Save the tax cuts!
What might happen if they went away? The debate is gaining volume. In July, Treasury Secretary Timothy Geithner said that very few taxpayers would be affected if the landmark tax cuts of 2001 and 2003 expired. “I do not believe it will affect growth,” he calmly commented on ABC’s This Week. Many legislators and observers on Wall Street and Main Street are far less calm about their potential end.
Why should they end now?
The federal government undeniably needs more revenue to help shrink the deficit, and Geithner feels that letting these tax cuts go would not trigger a double-dip recession, as they affect only 2-3% of U.S. taxpayers. However, many Republicans and more than a few Democrats see danger here as the richest Americans are also the most influential in job creation.
Deutsche Bank says “don’t do it”
Analysts at the banking titan recently offered their opinion: letting the Bush tax cuts expire would exert a drag of anywhere from 1.1% to 1.5% on U.S. GDP. The analysts warn that letting the tax cuts sunset as the federal stimulus winds down could create an economic scenario in the U.S. akin to the one Japan experienced back in the 1990s.
Grassroots momentum gathering
A new website created by the conservative League of American Voters (ReviewTheTaxCuts.com) is gathering signatures in conjunction with a TV ad campaign starring ex-presidential candidate Fred Thompson. This effort comes on the heels of Rasmussen and Gallup polls showing increased concern about taxes. In a mid-July Rasmussen Reports poll, 68% of Americans surveyed said taxes had become a “very important” issue. In April, 63% of Americans surveyed by Gallup felt their taxes would rise in 2011, the largest percentage to respond this way since 1977.
A battle this fall in Washington
Republicans on Capitol Hill ardently want the tax breaks to remain in place. Democratic leaders in the Senate are striving to introduce a bill in September that would seek to preserve the cuts for the middle class only. Most Democrats seem to favor letting the tax cuts expire for households earning more than $250,000. House Speaker Nancy Pelosi (D-CA) is among the voices contending that they didn’t aid the economy much in the first place. Closer to the White House, Secretary Geithner feels that letting the cuts expire would send a message to the world that America is serious about tackling its deficit.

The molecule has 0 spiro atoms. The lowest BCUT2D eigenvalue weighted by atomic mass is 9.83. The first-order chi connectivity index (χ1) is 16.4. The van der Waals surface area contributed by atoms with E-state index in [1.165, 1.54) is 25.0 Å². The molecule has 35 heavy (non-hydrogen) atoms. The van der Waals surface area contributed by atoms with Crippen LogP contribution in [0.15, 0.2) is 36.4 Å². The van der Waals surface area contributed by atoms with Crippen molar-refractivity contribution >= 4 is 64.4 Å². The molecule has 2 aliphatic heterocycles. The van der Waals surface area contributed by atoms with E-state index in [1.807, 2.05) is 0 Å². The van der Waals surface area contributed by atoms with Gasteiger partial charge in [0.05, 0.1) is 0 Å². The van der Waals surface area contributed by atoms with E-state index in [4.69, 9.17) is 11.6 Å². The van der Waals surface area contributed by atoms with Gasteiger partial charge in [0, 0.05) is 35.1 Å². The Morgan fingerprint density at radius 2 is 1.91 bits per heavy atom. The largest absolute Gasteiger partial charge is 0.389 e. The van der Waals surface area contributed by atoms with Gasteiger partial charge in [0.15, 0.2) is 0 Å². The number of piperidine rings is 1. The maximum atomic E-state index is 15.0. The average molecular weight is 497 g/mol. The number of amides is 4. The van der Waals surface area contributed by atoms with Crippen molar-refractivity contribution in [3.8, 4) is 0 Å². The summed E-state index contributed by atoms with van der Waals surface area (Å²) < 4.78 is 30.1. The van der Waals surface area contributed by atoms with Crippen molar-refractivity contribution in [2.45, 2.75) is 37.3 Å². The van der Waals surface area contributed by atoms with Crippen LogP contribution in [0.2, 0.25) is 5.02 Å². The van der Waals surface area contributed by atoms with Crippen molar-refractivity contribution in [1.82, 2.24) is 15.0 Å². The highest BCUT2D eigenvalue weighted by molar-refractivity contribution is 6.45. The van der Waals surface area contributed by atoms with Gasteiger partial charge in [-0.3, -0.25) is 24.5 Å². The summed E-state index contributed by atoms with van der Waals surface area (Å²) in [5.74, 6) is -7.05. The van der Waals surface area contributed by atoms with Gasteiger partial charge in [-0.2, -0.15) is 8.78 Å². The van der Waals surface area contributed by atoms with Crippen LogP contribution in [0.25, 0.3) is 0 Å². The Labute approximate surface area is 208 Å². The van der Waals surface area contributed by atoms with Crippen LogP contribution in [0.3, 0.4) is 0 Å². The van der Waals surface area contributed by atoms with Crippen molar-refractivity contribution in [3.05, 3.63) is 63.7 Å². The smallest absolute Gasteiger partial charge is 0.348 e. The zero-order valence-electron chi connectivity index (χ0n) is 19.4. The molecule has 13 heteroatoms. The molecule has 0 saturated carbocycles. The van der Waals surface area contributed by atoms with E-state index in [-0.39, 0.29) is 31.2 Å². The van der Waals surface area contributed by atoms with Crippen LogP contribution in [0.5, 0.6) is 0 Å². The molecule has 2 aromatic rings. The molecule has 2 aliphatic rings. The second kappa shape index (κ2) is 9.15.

This is an election year for many members of Congress, and it wouldn’t be surprising if some seats changed hands as a result of the influence of this issue.
Former Federal Reserve vice-chairman Alan Blinder favors letting the cuts expire. “We couldn’t afford them then (and knew it), and we can’t afford them now (and know it),” he recently told the Washington Post. “What might be the argument for retaining the tax cuts even though the long-run budget is deeply in the red? That America needs more income inequality? Seems to me we have enough.”
MoodysEconomy.com chief economist Mark Zandi calls for moderation. Zandi feels the 2001 and 2003 cuts “should be extended permanently for families with annual incomes of less than $250,000 and should be phased out slowly for those making more than that.”
If the sun sets on these cuts, taxes revert to pre-2001 levels
EGTRRA gave us six tax brackets (10%, 15%, 25%, 28%, 33% and 35%). If EGTRRA went away, so would the 10% tax bracket (the lowest bracket would become 15%) and the 25%, 28%, 33% and 35% rates would be respectively bumped up to 28%, 31%, 36% and 39.6%. (Households earning more than $379,650 would pay taxes at the 39.6% rate.)
Then we have capital gains, of course. The ceiling on capital gains tax rates would move back up to 20% if these cuts expired. Additionally, qualified dividends would again be taxed at a taxpayer’s regular rate … which could be as high as 39.6% (see above).
The death of EGTRRA would also wipe out the child tax credit, restore the “marriage penalty” (married joint filers wouldn’t be able to take 2x the standard deduction allowed for single filers) and bring back the phase-out for the personal exemption and itemized deductions.
There is much to consider
This will, most likely, become one of the hottest issues on Capitol Hill and across the country as we get closer to November.